The agricultural sector is the smallest in the Slovak economy, making up approximately 5 percent of the GDP, although some sources argue that this proportion is higher. According to 1994 figures, the agricultural sector employs 8.9 percent of the labor force , or 295,480 people. More than one-third of Slovakia's territory is cultivated, and the primary agricultural products are sugar beets, potatoes, wheat, barley, fruit, forest products, corn, pigs, cattle, poultry, and sheep. Grapes for wine production are grown in some hilly areas, and tobacco is cultivated in valleys. Animal products, including oils, represent over 80 percent of all agricultural receipts.
Under the communist economic system, much of Slovakia's agriculture, particularly on the plains, was collectivized, meaning that small private farms were taken by the government in order to create state-owned cooperatives. Under this setup, individuals who lived in a village would be employed by the nearby collective farm. After the collapse of communism in 1989, these cooperatives were transferred to private owners, often by the direct sale of the farm as a unit, though some lands were also restored to their former owners. The government has embarked upon a long-term agricultural policy in an effort to modernize this sector for the world market.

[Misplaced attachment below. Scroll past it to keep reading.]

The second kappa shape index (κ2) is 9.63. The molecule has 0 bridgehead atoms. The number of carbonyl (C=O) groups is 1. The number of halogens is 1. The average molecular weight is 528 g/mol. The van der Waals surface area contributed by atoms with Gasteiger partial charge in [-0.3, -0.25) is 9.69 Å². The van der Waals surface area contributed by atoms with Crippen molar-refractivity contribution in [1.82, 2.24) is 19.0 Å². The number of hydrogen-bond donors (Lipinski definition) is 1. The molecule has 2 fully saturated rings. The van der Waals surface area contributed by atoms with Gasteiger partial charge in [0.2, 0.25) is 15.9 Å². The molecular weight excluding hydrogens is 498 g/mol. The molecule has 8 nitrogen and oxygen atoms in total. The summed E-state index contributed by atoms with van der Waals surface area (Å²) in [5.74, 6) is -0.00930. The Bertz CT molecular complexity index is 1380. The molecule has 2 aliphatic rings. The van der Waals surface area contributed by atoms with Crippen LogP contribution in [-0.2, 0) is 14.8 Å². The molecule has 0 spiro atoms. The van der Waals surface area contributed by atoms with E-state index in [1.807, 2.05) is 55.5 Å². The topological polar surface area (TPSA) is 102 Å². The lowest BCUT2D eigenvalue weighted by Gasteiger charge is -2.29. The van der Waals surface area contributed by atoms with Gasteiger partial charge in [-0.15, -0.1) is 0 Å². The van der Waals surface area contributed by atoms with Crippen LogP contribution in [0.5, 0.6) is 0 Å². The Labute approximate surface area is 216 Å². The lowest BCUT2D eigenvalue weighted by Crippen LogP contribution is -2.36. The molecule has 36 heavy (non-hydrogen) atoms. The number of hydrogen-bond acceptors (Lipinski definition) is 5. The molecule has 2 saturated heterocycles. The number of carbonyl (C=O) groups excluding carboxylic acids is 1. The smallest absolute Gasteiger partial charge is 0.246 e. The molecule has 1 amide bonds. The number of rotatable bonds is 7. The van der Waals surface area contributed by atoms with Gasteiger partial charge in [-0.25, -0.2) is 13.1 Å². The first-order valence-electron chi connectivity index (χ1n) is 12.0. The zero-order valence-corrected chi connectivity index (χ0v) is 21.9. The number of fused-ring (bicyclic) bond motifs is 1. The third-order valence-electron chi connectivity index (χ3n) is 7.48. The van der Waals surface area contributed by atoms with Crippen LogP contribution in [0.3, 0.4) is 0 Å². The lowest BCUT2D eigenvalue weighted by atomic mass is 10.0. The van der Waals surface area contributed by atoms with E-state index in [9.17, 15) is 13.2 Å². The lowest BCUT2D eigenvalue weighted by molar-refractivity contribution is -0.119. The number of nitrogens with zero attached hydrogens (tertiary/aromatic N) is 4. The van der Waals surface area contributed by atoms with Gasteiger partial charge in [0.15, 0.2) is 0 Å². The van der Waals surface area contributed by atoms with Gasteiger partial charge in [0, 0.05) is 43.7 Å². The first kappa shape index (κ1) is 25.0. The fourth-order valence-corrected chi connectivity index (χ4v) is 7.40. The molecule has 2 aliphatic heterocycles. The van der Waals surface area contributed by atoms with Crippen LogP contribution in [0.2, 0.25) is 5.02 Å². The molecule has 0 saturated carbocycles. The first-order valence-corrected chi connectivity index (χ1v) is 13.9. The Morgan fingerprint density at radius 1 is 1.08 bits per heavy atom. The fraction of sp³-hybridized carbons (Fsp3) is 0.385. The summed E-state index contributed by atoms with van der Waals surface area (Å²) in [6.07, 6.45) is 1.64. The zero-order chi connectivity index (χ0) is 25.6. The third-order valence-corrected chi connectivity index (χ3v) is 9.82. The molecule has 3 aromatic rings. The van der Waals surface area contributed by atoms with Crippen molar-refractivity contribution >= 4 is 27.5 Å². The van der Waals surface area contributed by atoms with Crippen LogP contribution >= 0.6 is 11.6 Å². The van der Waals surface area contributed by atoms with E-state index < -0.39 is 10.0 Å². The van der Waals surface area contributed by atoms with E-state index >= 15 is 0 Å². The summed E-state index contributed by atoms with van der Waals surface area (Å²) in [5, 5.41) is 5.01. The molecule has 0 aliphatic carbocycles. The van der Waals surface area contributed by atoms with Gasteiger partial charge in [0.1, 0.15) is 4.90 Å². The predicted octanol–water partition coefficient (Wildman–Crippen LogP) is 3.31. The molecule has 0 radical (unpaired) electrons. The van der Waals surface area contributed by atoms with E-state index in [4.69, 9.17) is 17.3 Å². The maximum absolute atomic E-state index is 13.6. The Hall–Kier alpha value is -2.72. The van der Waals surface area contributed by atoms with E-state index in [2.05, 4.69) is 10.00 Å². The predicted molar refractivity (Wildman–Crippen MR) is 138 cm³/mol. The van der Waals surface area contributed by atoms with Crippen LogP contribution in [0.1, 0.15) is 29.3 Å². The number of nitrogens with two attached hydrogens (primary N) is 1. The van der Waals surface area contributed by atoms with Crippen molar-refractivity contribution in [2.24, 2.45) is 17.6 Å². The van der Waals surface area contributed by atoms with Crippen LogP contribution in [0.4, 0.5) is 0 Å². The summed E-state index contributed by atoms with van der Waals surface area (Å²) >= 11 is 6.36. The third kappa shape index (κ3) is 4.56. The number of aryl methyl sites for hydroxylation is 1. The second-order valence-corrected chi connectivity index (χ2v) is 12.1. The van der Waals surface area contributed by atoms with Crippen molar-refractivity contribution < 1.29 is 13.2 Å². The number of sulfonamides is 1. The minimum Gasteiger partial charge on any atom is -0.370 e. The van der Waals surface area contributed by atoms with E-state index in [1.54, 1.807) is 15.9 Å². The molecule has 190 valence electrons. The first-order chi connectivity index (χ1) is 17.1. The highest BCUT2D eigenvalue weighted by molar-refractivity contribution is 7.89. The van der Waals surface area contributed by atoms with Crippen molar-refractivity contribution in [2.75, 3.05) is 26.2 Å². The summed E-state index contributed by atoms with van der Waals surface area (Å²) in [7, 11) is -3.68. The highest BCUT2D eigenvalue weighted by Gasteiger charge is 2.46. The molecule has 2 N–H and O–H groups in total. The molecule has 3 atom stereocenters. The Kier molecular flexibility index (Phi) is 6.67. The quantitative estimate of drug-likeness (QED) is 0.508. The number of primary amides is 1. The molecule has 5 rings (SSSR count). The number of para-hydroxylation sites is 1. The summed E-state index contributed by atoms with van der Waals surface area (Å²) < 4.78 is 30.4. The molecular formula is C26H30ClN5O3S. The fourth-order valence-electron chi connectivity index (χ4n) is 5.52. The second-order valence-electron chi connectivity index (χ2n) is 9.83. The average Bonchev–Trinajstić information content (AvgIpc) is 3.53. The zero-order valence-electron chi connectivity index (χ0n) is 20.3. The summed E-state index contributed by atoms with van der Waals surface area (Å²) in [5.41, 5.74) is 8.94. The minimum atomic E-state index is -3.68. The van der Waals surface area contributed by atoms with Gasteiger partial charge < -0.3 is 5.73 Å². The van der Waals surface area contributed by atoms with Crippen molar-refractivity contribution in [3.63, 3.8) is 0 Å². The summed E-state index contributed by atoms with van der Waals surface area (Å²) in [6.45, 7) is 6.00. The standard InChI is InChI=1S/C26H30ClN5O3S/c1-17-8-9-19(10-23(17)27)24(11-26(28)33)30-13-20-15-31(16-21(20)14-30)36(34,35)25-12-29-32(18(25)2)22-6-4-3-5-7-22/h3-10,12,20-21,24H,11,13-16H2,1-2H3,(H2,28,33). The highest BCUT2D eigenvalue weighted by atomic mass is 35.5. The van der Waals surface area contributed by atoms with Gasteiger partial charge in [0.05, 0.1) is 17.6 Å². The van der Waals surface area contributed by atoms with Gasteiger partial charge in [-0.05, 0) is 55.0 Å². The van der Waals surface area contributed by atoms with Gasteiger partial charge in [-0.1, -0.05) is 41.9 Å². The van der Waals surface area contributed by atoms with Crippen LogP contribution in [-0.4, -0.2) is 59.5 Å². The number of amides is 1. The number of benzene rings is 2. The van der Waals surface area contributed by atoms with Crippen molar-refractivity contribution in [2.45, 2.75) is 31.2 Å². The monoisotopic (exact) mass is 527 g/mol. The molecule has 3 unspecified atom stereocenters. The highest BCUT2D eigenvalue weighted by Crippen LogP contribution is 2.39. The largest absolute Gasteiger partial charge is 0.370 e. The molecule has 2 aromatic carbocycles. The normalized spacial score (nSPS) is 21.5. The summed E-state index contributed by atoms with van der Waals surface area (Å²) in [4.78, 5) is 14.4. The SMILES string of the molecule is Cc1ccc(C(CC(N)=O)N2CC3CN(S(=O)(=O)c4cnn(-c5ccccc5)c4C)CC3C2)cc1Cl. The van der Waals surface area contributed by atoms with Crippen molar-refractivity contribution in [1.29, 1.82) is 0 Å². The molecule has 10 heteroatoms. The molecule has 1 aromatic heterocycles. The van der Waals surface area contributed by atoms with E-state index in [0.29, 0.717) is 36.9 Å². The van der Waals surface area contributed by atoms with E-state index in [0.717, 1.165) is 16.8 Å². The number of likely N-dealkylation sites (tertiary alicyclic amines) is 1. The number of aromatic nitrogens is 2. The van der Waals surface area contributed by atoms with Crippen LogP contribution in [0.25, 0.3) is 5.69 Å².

Food consumption has diversified with the introduction of the free market system , and food items that are not produced domestically, such as tropical fruits, are easily imported. These items were more difficult for individuals to obtain under the communist economic system.